Now that i’ve scanned these, i want to be sure that i don’t lose them. I’ve never been much of a person for backups, to be honest. My idea of a backup is something i do just before i upgrade Linux! But i’ve started to think i’d like to get into at least semi-regular backing up.

With that in mind, i came across this article: What’s Your Backup Strategy? by Jeff Atwood. The proposed solution works on Linux! Funny, i always assumed rsync was a ruby library: turns out it’s a straightforward command line tool.

sudo rsync -vaxE --delete --ignore-errors /home/aimee /media/FREECOM\ HDD/

That was enough to get me a first backup onto an external hard drive. Now it’s just a case of running that periodically to keep it up to date.

I’m not particularly interested in having a cron job because my computer isn’t always on, and the external drive isn’t always plugged in. So i just made myself a simple executable file to sit on the desktop and remind me to click it and synchronise the backup every so often.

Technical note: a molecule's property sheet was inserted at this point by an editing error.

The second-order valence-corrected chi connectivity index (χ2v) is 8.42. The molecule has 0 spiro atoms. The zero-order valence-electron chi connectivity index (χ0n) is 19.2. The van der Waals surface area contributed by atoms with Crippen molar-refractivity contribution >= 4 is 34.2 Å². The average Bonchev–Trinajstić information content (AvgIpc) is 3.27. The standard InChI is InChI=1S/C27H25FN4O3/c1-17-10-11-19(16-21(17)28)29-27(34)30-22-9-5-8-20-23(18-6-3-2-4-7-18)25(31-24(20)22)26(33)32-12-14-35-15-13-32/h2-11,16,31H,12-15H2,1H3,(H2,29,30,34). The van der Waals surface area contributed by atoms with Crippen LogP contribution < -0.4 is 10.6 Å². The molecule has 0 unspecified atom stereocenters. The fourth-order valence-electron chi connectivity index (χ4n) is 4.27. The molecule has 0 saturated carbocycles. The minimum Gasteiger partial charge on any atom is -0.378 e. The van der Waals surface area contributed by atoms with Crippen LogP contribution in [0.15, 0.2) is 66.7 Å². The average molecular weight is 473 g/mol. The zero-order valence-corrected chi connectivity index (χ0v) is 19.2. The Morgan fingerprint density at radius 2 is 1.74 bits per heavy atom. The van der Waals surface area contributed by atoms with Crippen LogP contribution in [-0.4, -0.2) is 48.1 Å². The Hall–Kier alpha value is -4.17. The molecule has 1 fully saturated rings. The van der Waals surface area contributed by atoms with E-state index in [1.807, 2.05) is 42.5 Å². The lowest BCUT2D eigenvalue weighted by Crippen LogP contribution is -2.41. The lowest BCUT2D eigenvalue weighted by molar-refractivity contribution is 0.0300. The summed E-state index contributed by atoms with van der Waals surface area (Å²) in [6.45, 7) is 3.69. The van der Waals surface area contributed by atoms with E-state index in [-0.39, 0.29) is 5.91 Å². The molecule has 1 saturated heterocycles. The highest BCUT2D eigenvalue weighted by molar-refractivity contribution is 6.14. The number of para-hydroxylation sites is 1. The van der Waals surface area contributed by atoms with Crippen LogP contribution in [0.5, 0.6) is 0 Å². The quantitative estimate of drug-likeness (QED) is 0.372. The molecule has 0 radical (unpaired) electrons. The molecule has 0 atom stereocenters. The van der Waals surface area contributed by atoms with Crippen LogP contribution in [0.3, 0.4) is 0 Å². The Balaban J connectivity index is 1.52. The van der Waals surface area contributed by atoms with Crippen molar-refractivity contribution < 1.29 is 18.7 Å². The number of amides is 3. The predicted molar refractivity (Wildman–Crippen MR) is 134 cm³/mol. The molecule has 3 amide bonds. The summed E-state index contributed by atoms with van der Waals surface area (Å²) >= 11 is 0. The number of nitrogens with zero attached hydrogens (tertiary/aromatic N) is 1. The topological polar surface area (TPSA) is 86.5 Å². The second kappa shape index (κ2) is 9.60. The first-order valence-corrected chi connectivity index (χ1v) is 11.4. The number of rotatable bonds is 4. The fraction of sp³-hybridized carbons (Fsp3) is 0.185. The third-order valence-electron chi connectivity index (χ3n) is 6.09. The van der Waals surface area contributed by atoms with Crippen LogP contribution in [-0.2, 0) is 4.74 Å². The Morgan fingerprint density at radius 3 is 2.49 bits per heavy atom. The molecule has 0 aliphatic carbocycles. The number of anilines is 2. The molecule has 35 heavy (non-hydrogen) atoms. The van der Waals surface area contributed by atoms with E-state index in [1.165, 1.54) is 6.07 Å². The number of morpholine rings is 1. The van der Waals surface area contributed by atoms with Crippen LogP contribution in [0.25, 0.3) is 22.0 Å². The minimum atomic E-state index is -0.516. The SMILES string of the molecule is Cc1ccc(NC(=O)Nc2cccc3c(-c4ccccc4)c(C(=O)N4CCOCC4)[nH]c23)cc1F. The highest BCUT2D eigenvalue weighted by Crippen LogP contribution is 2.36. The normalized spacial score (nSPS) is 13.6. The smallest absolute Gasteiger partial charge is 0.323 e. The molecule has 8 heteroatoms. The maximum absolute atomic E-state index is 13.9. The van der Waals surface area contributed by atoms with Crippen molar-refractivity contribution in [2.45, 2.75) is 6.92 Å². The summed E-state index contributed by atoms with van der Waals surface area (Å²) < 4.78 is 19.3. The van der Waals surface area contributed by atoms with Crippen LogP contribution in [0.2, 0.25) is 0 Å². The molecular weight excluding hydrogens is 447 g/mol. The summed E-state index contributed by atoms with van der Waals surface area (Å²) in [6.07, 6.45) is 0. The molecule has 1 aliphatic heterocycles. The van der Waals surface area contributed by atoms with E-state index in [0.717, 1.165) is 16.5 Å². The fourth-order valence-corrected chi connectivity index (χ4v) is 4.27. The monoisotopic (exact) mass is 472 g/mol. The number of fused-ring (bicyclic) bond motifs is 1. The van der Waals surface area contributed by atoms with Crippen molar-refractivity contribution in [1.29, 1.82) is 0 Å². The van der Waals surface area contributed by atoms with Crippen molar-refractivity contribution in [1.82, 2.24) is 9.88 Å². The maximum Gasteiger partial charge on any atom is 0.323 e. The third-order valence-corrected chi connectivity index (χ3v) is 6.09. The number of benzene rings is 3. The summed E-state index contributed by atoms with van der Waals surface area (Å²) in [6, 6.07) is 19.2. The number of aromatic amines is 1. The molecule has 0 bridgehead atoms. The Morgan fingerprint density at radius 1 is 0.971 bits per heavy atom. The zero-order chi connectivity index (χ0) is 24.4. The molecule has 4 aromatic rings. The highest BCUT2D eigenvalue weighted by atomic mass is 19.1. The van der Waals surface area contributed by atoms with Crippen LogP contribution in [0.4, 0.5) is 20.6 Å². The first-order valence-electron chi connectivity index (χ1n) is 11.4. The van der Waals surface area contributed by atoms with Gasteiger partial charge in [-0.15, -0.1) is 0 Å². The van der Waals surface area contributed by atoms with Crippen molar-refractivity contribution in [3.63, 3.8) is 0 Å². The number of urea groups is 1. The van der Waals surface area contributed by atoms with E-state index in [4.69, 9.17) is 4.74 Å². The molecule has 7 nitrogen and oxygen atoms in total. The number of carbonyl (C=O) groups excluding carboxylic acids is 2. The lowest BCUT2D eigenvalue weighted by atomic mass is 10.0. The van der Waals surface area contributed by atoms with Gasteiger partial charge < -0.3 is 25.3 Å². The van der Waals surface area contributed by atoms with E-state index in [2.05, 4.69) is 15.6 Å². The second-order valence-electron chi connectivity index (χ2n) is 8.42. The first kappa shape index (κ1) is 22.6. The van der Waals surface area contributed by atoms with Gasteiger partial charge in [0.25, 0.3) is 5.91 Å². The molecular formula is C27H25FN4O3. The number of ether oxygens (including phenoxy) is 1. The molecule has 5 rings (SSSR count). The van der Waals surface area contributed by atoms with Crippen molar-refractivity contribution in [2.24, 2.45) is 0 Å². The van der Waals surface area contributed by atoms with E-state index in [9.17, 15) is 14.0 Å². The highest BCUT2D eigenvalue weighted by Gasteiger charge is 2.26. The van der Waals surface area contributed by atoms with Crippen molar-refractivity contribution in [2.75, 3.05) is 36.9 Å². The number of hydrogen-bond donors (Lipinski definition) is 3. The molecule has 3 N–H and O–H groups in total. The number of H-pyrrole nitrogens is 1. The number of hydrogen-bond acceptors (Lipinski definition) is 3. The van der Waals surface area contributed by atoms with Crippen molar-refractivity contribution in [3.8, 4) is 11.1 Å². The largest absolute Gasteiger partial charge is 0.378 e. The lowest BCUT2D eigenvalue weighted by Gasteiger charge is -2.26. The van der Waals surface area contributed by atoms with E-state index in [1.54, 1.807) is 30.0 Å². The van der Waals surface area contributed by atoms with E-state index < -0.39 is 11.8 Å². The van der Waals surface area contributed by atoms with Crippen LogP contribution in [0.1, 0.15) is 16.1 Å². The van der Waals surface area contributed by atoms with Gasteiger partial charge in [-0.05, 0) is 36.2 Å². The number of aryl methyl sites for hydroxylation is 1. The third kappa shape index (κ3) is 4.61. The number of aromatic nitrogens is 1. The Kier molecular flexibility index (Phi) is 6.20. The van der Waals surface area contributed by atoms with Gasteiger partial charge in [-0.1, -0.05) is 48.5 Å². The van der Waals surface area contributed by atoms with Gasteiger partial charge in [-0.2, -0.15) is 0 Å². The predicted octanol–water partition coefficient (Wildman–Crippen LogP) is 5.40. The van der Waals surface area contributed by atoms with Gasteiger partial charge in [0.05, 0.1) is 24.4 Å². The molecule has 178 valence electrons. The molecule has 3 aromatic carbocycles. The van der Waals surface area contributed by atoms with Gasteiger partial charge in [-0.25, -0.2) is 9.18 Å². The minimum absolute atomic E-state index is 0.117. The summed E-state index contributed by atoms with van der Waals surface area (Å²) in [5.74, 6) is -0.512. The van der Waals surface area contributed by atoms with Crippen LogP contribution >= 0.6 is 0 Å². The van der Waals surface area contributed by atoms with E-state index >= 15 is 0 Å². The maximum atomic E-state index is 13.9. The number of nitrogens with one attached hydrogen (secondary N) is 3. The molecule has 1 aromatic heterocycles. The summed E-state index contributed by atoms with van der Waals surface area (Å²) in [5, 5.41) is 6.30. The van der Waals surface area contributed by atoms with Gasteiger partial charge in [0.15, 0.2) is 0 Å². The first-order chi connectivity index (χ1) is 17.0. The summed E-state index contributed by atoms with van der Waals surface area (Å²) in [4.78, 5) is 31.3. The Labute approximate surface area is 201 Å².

#!/bin/bash

source=/home/aimee
target=/media/FREECOM\ HDD/

echo Backing up $source to $target
read -p "Press enter to begin."
sudo rsync -vaxE --delete --ignore-errors "$source" "$target"
read -p "Press enter to close."

See, i said it was simple! But a simple solution is better than no backup solution at all, right? :) Now that i’ve started with something i can tweak it as i find necessary.

By the way, i love the quote of Jeff’s in that article: The universe tends toward maximum irony. Don’t push it.

Let's Disqus!

Just a little notice to say that i have enabled Disqus on my blog. It’s a pretty clever tool that links up comments on blogs all over the Internet. When you hover over the picture of somebody who has commented on my blog, you also see some of the comments they have left on other blogs. You might also see their Twitter status, or get a link to their Flickr account, their Delicious account, their Facebook.